»Security Overview

This document describes how we safely and securely manage your data. While this document reflects the current state of HCP Vault, we may periodically update it to communicate changes or modifications to security protocols or considerations.

»Vault data

Vault's data is encrypted and stored in an account-specific Amazon Elastic Block Store (EBS) in the same region as the cluster.

»MSP policy

Hashicorp uses the Managed Service Provider (MSP) policy to perform updates on all HCP Vault Clusters. This policy allows us to manage and access policies required for HCP Vault Service where we may periodically add new management functionality. When an update takes place using this policy, a root token is generated, and is visible in the audit logs. Once the update is completed, the root token is destroyed. While you may see the hcp-metadata path appear in your audit logs, there are no actions required from you; please ignore the path.


Snapshots are available for production tier clustlers. For these clusters, HashiCorp performs snapshots daily and before any upgrades. You may also capture snapshots on demand. Snapshots are stored in HashiCorp's managed, encrypted Amazon S3 buckets in the US. The co-location of snapshots in the same region as the Vault cluster is planned.

»Audit logs

Audit logs are accessible to production tier clusters. Audit logs are stored in an encrypted Amazon S3 bucket in the same region as the cluster.

If desired, you can upload this data to your existing security information and event management (SIEM) platform. Support for out-of-the box integration is planned.

»Root token

Cluster initialization generates a root token used to enable initial authentication methods, define policies, and establish trust with the control plane. The root token is revoked after setup is complete.

»Cluster auto unseal

A unique Key Management Service (KMS) key is created for each Vault cluster. This KMS key is trusted by the EC2 instances that are backing the Vault cluster and configured to be used as the autounseal mechanism.

»Cluster hardening

Clusters adhere to our production hardening guidelines.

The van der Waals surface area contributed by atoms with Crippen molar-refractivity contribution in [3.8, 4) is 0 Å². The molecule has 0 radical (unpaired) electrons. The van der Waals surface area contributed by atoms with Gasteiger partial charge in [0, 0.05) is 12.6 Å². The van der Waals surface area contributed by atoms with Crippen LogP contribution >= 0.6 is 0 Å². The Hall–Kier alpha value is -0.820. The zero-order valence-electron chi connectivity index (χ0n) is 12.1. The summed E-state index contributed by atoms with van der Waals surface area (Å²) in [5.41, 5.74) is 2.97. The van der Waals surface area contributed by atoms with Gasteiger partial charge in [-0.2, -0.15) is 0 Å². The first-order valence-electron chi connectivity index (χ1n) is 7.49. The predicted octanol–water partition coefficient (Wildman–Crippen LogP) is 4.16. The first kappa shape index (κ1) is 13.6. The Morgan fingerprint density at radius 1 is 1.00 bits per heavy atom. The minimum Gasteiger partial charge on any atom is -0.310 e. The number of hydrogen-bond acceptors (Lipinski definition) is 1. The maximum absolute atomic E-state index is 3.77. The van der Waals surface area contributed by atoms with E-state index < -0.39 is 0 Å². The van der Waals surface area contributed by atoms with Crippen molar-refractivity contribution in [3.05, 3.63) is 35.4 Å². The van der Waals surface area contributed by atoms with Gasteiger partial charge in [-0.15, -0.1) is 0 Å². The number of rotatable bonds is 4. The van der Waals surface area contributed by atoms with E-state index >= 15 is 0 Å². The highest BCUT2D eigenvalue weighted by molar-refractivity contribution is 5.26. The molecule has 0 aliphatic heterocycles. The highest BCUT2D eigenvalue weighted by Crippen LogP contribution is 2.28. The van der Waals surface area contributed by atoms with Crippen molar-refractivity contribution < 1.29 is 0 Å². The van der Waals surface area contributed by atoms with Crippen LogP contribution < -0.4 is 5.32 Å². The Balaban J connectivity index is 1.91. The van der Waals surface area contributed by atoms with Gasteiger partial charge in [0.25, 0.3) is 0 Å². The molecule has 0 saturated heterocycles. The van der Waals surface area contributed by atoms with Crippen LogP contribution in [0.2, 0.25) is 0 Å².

• End-to-end TLS - Instances use LetsEncrypt certificates that are automatically rotated.

  • Single tenant, Vault dedicated clusters - Instances run only the Vault process and management subsystem. Vault instances are not shared between organizations.

  • Firewall restrictions - Allow only inbound TCP/8200 on the public and private IP address. Public IP usage is discouraged in production.

  • Disable SSH / Remote Desktop - Port 22 is disabled for all Vault clusters.

  • Disable swap - Swap space is permanently disabled on instances.

  • Don’t run as root - Vault processes run as a dedicated, non-root user account.

  • Turn off core dumps - Core dumps are disabled on instances.

  • Immutable upgrades - Immutable instances are used to upgrade Vault clusters; software packages are never upgraded in-place.

  • Avoid root tokens - The root token is used to initially configure the cluster and then revoked; it is never shared outside the cluster.

  • Enable auditing - Enabled by default on all production clusters. Audit logging is not available on Dev clusters.

  • Upgrade frequently - Monthly updates are performed for system packages. Today, HCP automatically upgrades Vault versions. Support of customer-controlled major version upgrades for production tier clusters is planned.

  • Configure SELinux / AppArmor - These are not in use.

  • Restrict storage access - All Vault data is encrypted and stored under the customer’s dedicated account. HashiCorp’s access to this account is restricted to support staff on a need-to-access basis.

  • Disable shell command history - Not applicable as Vault commands are not issued.

  • Tweak ulimits - Ulimits have been optimized for Vault usage.

  • Docker containers - Not applicable as Docker is not used.

  • No clear text credentials - All credentials are encrypted.

»System API endpoints

Most endpoints under /v1/sys that require authentication are not available. However, the following endpoints are available:

Changing /sys/metrics to an authenticated endpoint to be accessible only to production tier clusters is planned.

»Supported Auth Methods

The following authentication methods were demonstrated to function as intended with HCP Vault:


There are some limitations to use AWS IAM, Google OIDC, and TLS certificates auth methods in HCP Vault. Refer to HCP Vault Constraints and Known Issues for more details and workarounds.

Additional auth methods are being validated with HCP Vault.

»Supported Secrets Engines

The following secrets engines were validated and shown to function as expected with HCP Vault:


Additional secret engines are being validated with HCP Vault.

»GDPR Data Processing Agreement

HashiCorp supports General Data Protection Regulation (GDPR) Data Processing Agreement (DPA) for HCP Vault.

»HIPAA Business Associate Agreement

HIPAA Business Associate Contracts (BAAs) are not supported.